They come from various parts of the country – be it a city, a village mountains away from the city, or an island with no internet reception. Professionals are found in a teacher, doctor, engineer, nurse, lawyer, accountant, and many other highly skilled individuals in the country. They are degree holders with licenses to practice their profession or work in the government. They need to adhere to certain rules to uphold their integrity and protect their profession. While the majority of them remain in the country, there are millions of them who work abroad and eventually settle there.
They play a major role in building the foundation of the country – the family. They aren’t just found in the four corners of the house preparing meals for the family, washing dishes, doing the laundry, tidying the house, or looking after small children. They can be found outside the house, too! She could be running her business, managing a company, teaching children at school, performing surgery, or getting ready for a fashion show among others. They are hard workers who have mastered how to juggle time among responsibilities for the family, work, and personal needs. They’d walk to the end of the earth or endure the loneliness of being away from the family to work abroad just to give them a comfortable life and bright future. And more than the monetary compensation, they feel more happy when repaid with love, attention, and concern by the people they really care about.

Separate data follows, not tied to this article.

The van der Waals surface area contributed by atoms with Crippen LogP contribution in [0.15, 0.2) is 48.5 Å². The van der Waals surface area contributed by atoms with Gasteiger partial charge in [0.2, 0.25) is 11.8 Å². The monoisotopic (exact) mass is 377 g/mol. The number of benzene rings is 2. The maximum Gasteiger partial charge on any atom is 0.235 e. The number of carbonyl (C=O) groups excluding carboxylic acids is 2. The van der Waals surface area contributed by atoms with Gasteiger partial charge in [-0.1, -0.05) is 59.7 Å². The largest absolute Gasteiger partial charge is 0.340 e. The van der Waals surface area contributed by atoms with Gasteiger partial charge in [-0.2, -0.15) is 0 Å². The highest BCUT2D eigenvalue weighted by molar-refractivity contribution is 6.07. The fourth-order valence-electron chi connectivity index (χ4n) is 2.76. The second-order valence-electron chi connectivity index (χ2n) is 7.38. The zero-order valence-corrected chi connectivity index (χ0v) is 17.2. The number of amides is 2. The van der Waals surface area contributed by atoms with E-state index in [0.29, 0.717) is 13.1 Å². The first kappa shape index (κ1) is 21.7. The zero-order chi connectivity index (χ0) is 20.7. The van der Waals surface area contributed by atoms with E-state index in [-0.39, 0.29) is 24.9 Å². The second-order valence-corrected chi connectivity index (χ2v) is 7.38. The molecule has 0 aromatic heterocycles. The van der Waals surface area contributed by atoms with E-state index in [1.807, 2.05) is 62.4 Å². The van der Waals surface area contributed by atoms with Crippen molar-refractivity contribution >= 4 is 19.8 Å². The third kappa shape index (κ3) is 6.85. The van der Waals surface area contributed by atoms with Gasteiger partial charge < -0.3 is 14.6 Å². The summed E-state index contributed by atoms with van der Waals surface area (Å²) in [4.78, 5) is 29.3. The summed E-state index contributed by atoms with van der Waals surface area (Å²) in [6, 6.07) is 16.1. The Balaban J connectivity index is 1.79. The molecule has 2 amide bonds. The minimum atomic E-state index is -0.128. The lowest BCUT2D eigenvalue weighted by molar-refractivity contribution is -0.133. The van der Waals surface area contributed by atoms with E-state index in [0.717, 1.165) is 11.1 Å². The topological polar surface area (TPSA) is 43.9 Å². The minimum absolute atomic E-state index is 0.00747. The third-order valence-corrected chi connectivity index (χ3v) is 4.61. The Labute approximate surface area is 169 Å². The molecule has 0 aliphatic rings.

Like mothers, fathers are the other half of the family. They are often pictured as responsible and loving men in-charge of providing what the family needs. While each one varies from the other based on traits, physical features, parenting style, and belief in life, they all have the same goals – to make the family happy by providing them with their needs such as food, clothing, shelter, and education for children. To a father, there is nothing as fulfilling as seeing the kids finish their degree and achieve their goals in life. Filipino fathers could be anything – a farmer, doctor, fisherman, lawyer, jeepney driver, business man, janitor, teacher, or cook among others. Whatever he is or does in life, his role in the family is recognized by respecting his decisions and loving him no matter what.